Are workers' hours being put to good use?

Automation can combat wasted time spent on data entry, says expert

Are workers' hours being put to good use?

There is an urgent need for employers to automate some routine tasks in the workplace, judging by the results of a recent report.

More than three-quarters (76 per cent) of workers say they spend up to three hours per day on data entry tasks.

This leads to many (81 per cent) spending less than three hours a day on creative work and 76 per cent spending less than three hours a week on strategic work, while 18 per cent spend less than an hour a day on their core job functions, according to a report from Zapier.

And many are struggling because of this, says Carly Mouton, manager of communications at Zapier, in an interview with Canadian HR Reporter.

“A lot of us don’t realize how much time we spend in our day-to-day work just moving data from one place to another. So, I think what a lot of times happens is that people aren’t focusing on their main task at work because they are focusing on this more tedious, busy work. And they’re not really finding fulfillment or joy in their job when they’re focusing on that type of work,” she says.

On top of that, this scenario opens a lot of possibilities for human error, which can be costly for the business.

“When we think about something like data entry, it’s a lot of work, it’s tedious, it can be very boring. So we’re really not paying much attention to it when we’re doing it, which results in typos and mistakes,” says Moulton.

Carly Mouton

“What happens is when a lot of your work is focused on that data entry, human error does come into play… and you’re spending more time on those documents, on that data trying to correct those mistakes.”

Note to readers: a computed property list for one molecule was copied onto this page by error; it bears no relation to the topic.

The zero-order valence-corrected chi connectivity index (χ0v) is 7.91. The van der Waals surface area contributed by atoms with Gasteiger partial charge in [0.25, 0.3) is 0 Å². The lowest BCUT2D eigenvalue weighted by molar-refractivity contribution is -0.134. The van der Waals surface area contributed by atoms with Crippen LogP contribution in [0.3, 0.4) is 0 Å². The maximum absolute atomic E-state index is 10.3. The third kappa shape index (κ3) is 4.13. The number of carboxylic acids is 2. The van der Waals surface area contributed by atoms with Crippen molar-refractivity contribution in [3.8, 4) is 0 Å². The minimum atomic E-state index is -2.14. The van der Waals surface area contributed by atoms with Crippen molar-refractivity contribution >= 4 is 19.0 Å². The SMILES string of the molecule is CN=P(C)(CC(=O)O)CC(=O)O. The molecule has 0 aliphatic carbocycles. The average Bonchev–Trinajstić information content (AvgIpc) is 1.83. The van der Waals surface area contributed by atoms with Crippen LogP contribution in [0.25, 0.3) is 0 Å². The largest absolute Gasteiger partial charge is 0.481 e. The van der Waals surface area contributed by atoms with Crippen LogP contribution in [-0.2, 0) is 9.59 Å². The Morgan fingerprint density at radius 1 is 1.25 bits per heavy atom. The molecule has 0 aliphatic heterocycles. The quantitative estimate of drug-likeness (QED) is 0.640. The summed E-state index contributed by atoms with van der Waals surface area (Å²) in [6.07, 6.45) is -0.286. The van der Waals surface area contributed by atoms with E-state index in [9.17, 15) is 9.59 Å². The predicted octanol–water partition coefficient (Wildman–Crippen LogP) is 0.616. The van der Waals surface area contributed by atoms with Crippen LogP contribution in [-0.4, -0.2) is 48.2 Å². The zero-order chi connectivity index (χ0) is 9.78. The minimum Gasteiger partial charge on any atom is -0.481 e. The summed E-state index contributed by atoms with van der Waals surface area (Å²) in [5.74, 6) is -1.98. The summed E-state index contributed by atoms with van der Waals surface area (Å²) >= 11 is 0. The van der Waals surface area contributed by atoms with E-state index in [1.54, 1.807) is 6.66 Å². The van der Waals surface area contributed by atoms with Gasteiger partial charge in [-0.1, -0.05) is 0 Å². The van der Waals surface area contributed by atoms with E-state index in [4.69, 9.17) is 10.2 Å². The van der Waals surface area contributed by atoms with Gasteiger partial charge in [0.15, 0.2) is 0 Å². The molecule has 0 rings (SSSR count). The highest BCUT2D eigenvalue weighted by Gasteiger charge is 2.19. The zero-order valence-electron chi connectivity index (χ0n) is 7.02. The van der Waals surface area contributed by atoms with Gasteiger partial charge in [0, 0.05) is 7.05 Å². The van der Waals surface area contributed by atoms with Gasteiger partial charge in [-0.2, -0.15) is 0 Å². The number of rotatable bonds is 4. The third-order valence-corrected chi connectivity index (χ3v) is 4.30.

“If you’re not spending that time on your main task, it affects a whole bunch of different things. It can affect employees to the point that they feel burnt out.”

And burnout (38 per cent) is the top barrier to productivity, ahead of time management (35 per cent), multitasking (31 per cent) and repetitive work (30 per cent), according to Zapier’s survey of 1,000 U.S. workers.

More than two-thirds (67 per cent) of U.S. office workers feel they are constantly doing the same tasks over and over again, according to a separate report released in May.

Automation and guidance

How can employers address this? Automation is the answer, says Moulton.

“To overcome that, you have to equip workers with the right tools that allow them to focus on the job that they’re hired to do. That’s things like creative work, strategic thinking, things that you can never automate or get in a computer. Whereas something tedious, like data entry or just moving data, if you have tools that would automate that, that would really free up the time of your workers.”

Developing good workflows can increase productivity, efficiency and motivation within an organization, according to another expert.

Also, managers have a role in helping workers who are struggling with time management, says Moulton.

“For a manager, it’s really important to sit down with employees and say ‘What are you working on? Let’s look at these different tasks and see what you can delegate? What should you be spending your time on? What’s the highest priority work that will actually have an impact on the business?’” she says.

“The business benefits from that. So you’ve got happier employees, more productive workers, workers who are contributing to the business in a meaningful way. So it has this cyclical effect that once you have people focused on these high-priority, high-ticket items, it definitely impacts the business in a positive way.”

Messaging apps

Also, 90 per cent of workers spend five hours each day checking their messaging apps, according to Zapier. Despite the time spent on this activity, this may not be bad, says Moulton.

“A lot of people who are now using it are not in the office, it’s kind of become the supplement for the office. So you chat with colleagues on it, you do a lot of work on these apps, you use it to have off-beat conversations that don’t have anything to do with work and build relationships with colleagues,” she says.

“It really helps with isolation and collaboration between teammates, because you are getting to know people and talking about your shared interests. It allows you to replicate the watercooler talks that might happen more naturally in an office setting.”

Six in 10 (60 per cent) are lonely many times during the week while 46 per cent say they feel lonely every day, finds a survey from the GenWell Project and the University of Victoria.

Latest stories